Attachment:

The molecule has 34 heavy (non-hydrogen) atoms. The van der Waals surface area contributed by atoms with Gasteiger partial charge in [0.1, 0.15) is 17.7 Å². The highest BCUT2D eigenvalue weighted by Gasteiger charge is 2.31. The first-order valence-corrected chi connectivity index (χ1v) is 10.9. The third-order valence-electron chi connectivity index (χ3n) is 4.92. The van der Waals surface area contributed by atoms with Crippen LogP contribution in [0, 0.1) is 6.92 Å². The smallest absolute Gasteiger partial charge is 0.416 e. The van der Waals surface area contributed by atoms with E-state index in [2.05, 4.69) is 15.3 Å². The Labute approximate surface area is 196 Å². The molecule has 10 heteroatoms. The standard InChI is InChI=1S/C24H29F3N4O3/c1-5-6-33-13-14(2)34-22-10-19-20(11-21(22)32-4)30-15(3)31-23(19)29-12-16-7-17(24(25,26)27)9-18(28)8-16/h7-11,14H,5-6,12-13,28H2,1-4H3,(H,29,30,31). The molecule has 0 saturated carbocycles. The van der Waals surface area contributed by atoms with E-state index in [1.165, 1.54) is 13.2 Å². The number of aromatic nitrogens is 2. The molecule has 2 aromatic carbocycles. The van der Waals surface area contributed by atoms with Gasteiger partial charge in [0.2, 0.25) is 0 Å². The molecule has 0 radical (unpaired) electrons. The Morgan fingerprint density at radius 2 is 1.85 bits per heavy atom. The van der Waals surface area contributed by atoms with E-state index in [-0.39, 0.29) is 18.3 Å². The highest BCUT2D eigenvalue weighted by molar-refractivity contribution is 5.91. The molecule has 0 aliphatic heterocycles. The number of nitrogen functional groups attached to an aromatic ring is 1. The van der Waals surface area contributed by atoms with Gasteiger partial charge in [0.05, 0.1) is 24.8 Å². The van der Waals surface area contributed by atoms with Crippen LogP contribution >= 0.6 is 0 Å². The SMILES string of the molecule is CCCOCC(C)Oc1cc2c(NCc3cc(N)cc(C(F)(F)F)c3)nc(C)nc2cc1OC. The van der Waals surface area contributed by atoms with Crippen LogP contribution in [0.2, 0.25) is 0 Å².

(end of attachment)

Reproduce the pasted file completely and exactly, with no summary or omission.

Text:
The molecule has 34 heavy (non-hydrogen) atoms. The van der Waals surface area contributed by atoms with Gasteiger partial charge in [0.1, 0.15) is 17.7 Å². The highest BCUT2D eigenvalue weighted by Gasteiger charge is 2.31. The first-order valence-corrected chi connectivity index (χ1v) is 10.9. The third-order valence-electron chi connectivity index (χ3n) is 4.92. The van der Waals surface area contributed by atoms with Crippen LogP contribution in [0, 0.1) is 6.92 Å². The smallest absolute Gasteiger partial charge is 0.416 e. The van der Waals surface area contributed by atoms with E-state index in [2.05, 4.69) is 15.3 Å². The Labute approximate surface area is 196 Å². The molecule has 10 heteroatoms. The standard InChI is InChI=1S/C24H29F3N4O3/c1-5-6-33-13-14(2)34-22-10-19-20(11-21(22)32-4)30-15(3)31-23(19)29-12-16-7-17(24(25,26)27)9-18(28)8-16/h7-11,14H,5-6,12-13,28H2,1-4H3,(H,29,30,31). The molecule has 0 saturated carbocycles. The van der Waals surface area contributed by atoms with E-state index in [1.165, 1.54) is 13.2 Å². The number of aromatic nitrogens is 2. The molecule has 2 aromatic carbocycles. The van der Waals surface area contributed by atoms with Gasteiger partial charge in [0.2, 0.25) is 0 Å². The molecule has 0 radical (unpaired) electrons. The Morgan fingerprint density at radius 2 is 1.85 bits per heavy atom. The van der Waals surface area contributed by atoms with E-state index in [-0.39, 0.29) is 18.3 Å². The highest BCUT2D eigenvalue weighted by molar-refractivity contribution is 5.91. The molecule has 0 aliphatic heterocycles. The number of nitrogen functional groups attached to an aromatic ring is 1. The van der Waals surface area contributed by atoms with Gasteiger partial charge in [0.05, 0.1) is 24.8 Å². The van der Waals surface area contributed by atoms with Crippen LogP contribution >= 0.6 is 0 Å². The SMILES string of the molecule is CCCOCC(C)Oc1cc2c(NCc3cc(N)cc(C(F)(F)F)c3)nc(C)nc2cc1OC. The van der Waals surface area contributed by atoms with Crippen LogP contribution in [0.2, 0.25) is 0 Å².